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3:30 – 3:50 pm Thursday, September 13

Paper Presentation: Supporting Parents Across the Treatment Continuum — Reasons, Hopes, Risks, Expectations: Qualitative Interviews of Parents Consenting to Genomic Sequencing for their Child (204-1)

1CNE  Basis of inquiry: Genomic sequencing is rapidly being incorporated into care for patients diagnosed with cancer. Little is known about why parents of children with cancer consent to sequencing and how they understand and weigh the risks, benefits, and uncertainty inherent in testing.

Purpose/Objectives: This qualitative inquiry was part of the Genomes 4 Kids study which included somatic and germline sequencing in a cohort of 301 prospectively identified pediatric oncology patients with leukemias, central nervous system (CNS), or non-CNS solid tumors treated at St. Jude Children’s Research Hospital. The aims of this aspect of the study were to identify reasons for participation given by parents enrolled in the larger study and perceived risks, benefits, expectations, and hopes.

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Consulting, Arranging and Referring: How to Create the Connections Needed for a Successful CAR T Patient Experience (004)

3.25CNE  Leukemia is the number one cause of pediatric cancer mortality. In addition, there are poor outcomes for second and greater relapses of ALL, so there is a need for new novel therapies (Novartis, 2015). Chimeric antigen receptor-engineered T cells (CAR T cells) have yielded unprecedented efficacy in B cell malignancies, most remarkably in anti-CD19 CAR T cells for B cell acute lymphoblastic leukemia (B-ALL) with up to a 90% complete remission rate. (Wang, Wu Han, 2017). Because CAR-T therapy success can be contingent on factors such as disease burden and previous therapy, communication between referring and referral centers to facilitate rapid consultation is essential.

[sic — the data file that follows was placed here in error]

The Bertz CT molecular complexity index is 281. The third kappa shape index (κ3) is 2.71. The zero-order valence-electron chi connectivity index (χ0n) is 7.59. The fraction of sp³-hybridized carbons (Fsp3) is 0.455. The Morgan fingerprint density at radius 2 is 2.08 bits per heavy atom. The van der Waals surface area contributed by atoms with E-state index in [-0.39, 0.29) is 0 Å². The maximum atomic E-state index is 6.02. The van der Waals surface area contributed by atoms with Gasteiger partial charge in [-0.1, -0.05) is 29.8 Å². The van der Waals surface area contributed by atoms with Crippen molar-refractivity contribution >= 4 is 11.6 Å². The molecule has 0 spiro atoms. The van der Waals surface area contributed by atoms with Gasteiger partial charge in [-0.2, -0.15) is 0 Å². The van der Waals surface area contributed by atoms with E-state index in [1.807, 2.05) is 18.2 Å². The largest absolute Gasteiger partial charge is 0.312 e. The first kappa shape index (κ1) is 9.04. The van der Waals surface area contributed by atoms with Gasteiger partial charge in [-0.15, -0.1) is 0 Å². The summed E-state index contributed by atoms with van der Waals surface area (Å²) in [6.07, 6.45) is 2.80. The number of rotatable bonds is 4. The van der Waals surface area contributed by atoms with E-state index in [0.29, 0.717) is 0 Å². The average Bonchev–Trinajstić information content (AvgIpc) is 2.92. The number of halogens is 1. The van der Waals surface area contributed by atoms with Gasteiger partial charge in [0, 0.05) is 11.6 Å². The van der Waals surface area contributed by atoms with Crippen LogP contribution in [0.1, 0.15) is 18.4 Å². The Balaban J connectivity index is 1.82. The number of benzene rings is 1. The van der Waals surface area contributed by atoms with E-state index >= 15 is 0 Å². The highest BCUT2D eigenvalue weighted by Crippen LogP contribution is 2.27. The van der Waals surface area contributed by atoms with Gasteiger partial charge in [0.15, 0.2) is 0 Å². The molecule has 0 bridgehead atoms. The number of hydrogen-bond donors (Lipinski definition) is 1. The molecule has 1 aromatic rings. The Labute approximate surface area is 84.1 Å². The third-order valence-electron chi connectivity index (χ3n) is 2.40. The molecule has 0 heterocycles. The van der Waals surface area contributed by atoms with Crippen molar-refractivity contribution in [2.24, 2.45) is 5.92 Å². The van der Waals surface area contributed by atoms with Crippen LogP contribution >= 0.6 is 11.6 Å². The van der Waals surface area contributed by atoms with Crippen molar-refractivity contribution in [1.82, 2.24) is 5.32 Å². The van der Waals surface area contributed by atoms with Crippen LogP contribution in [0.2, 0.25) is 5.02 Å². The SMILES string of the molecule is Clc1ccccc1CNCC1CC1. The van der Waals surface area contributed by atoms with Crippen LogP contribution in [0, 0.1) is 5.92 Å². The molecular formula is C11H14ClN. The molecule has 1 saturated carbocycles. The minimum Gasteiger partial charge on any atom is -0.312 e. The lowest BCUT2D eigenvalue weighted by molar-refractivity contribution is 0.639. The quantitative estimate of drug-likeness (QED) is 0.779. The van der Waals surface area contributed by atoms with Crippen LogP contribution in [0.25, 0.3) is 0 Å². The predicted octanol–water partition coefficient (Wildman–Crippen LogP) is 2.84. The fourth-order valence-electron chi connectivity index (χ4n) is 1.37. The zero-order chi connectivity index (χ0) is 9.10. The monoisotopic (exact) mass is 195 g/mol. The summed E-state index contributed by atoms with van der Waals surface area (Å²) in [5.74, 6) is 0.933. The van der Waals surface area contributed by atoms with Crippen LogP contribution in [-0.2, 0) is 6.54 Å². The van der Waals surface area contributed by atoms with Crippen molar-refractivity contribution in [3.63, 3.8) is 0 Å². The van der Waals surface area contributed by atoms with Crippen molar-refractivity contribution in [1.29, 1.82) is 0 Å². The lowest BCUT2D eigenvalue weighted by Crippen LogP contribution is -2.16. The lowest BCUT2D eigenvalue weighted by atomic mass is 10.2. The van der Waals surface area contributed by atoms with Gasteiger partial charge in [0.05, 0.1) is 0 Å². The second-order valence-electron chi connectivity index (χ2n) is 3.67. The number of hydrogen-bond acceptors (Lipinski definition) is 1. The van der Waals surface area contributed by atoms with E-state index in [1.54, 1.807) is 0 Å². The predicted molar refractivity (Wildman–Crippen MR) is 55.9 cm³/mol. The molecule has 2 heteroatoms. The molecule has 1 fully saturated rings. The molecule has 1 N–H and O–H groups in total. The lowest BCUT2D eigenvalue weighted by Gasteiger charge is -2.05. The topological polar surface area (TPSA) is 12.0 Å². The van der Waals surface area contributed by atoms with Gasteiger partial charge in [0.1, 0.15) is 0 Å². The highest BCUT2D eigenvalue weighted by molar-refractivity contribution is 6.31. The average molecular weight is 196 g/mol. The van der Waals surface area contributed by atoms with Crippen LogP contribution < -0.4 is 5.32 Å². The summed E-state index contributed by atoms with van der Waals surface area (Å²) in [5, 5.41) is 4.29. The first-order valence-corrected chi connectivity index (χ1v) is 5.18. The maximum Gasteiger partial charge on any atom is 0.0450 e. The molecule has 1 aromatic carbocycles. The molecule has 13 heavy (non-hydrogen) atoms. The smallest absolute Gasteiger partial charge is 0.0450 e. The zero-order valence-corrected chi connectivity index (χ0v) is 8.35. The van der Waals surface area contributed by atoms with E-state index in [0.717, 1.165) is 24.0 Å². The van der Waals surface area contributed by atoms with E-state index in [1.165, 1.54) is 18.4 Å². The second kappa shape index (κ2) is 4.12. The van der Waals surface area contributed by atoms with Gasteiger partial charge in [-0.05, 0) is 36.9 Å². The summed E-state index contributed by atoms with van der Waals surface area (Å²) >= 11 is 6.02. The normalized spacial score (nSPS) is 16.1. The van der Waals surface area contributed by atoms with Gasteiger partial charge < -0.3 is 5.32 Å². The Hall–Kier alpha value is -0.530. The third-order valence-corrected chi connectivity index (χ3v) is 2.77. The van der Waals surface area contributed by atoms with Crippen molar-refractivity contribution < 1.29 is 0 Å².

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3:15 – 4:30 pm Saturday, September 15

Closing Keynote: Nurses Caring For Nurses: Changing the Culture of Nursing (105)

1CNE  In my 40+ years in nursing, I watched the nursing culture change, in some ways positively, in some ways, negatively. The negative changes I see worry me because they will not help us address important and challenging issues in the future, nor will they enhance the professional practice of nursing. Webster’s Dictionary defines “culture” as “ways of dressing, thinking, talking and acting...” and “the ideas, language, actions, and behaviors that define a given people.” When people look at nurses today, what do they see? When they listen to us talk, what do they hear?